"Les Échos", Dec. 7th
Shall energy storage enter a new era finally?
JEAN LUC BEYLAT / ALCATEL LUCENT BELL LABS - CEO | DEC. 7th
Battery networks for energy storage may be combined to solar panels - SIPA
Building battery fields may be the solution to solve problems arising from solar and wind production ups and downs.
In the implementation of industrial-scale wind and solar energy generation, energy storage stands as a basic element. The continuous power generation demand does not adapt to weather changes. So the relevant storage technique to be combined to these alternative energy sources is the main point. Since a long time, hydraulic storage has been seen as the right solution. But this technique is costly, needs a long time to be built, and above all, depends to water reserves access. Then the implementation of large - scale battery network has been tried everywhere in the world (such as a Japanese consortium in Rokkasho and an American one in Alaska). Alevo’s industrialisation of lithium, iron and phosphate batteries on its Concord new site (North Carolina –USA) sets a new step forward: their technology enables loading and discharging at low temperatures, thus reducing risks of overheating and warranting a stable functioning safety.
Through networking its batteries on the American continent, this technique may spare USD 12 billion yearly, with a storage capacity up to 18 GW, to be compared with the 140 GW available in the world through hydraulic storage.
Is Alevo the most credible option?
Up to now, many techniques have been explored, but reaching optimisation is difficult: energy density, available power, safety and lifespan etc. must be taken into account, at an attractive price.
In Sendai in Japan, Toshiba has created a lithium-ion battery base. In 2015, this field shall open. Featuring a maximum power of 40 MW per unit, this field will work during half an hour at the same pace. Notrees, the Texas based storage project ,which was established in 2013, uses lead-acid batteries, of the same kind but more developed as those used in gasoline and diesel cars. Its maximum power amounts to 36 MW per unit. This field will work during 40 mn at full capacity. But Alevo seems to have developed one of the most performing techniques of the market in reliability and security terms, with its lithium iron phosphate and graphite electrode. One of its advantage lies in an agreement to deploy Alevo’s storage network in Guangdong in China…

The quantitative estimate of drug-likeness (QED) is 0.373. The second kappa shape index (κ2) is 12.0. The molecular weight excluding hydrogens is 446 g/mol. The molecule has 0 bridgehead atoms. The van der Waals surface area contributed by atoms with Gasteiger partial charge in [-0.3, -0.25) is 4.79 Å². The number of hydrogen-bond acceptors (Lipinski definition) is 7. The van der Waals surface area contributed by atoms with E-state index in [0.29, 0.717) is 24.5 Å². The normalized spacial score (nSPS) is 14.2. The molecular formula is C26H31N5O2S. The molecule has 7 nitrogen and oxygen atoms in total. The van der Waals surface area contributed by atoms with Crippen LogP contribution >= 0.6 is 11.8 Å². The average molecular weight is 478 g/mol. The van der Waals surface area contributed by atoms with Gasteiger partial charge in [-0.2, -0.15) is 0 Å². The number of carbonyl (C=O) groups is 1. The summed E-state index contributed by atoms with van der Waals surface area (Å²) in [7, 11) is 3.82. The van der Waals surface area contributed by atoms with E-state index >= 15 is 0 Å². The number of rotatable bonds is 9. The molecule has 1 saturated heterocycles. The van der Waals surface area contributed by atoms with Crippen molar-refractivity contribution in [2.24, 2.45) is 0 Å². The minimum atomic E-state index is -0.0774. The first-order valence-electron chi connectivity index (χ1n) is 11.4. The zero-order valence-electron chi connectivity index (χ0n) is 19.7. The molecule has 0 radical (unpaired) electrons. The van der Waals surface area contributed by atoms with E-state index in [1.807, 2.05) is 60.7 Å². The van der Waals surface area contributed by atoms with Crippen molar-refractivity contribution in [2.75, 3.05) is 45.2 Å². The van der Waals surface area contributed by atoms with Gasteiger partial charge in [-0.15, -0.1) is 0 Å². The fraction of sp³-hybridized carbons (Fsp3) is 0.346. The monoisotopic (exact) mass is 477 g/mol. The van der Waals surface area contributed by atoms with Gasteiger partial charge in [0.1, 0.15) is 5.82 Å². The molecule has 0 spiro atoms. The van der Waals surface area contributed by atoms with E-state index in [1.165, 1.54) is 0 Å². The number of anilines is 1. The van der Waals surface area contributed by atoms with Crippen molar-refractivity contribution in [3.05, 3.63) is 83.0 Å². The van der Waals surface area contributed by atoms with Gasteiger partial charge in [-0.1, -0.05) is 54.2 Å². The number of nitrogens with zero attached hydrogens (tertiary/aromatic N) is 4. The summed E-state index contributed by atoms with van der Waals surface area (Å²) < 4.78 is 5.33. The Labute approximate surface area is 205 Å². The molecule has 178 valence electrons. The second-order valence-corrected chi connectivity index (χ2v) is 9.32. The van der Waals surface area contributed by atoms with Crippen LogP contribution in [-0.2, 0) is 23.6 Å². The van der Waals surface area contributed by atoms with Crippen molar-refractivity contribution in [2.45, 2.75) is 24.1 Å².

|Logo Alevo, Switzerland company- Courtesy Twitter|
Alevo’s main challenge seems to be introducing storage solution whose economic model is not based upon a penalty or tax supported by the user, but based on bringing an additional supply to the existing energy distribution network. Indeed, these wide-scale energy fields not only compensate weather ups and downs, but also supply an additional quantity of energy, particularly when demands peaks up. Then, these fields answer to a strong economic need within the implementation of carbonless sources of energy.
Another actor stands out in this competition, namely Tesla (pioneer in the field of electric cars), which has launched its production plant in Reno in Nevada. That’s an interesting aspect, as some futurologists say that the perfect storage solution may lie in the battery networks offered by electric cars park distributed in town.
|Nicola Tesla, genius of electromagnetism Courtesy wikimedia|
Nevertheless, the technologic debate is not yet over. Graphene, a material with a fantastic potential, may be used to produce hydrogen piles, according to the Manchester University. These piles may also be a part of a new energy storage network.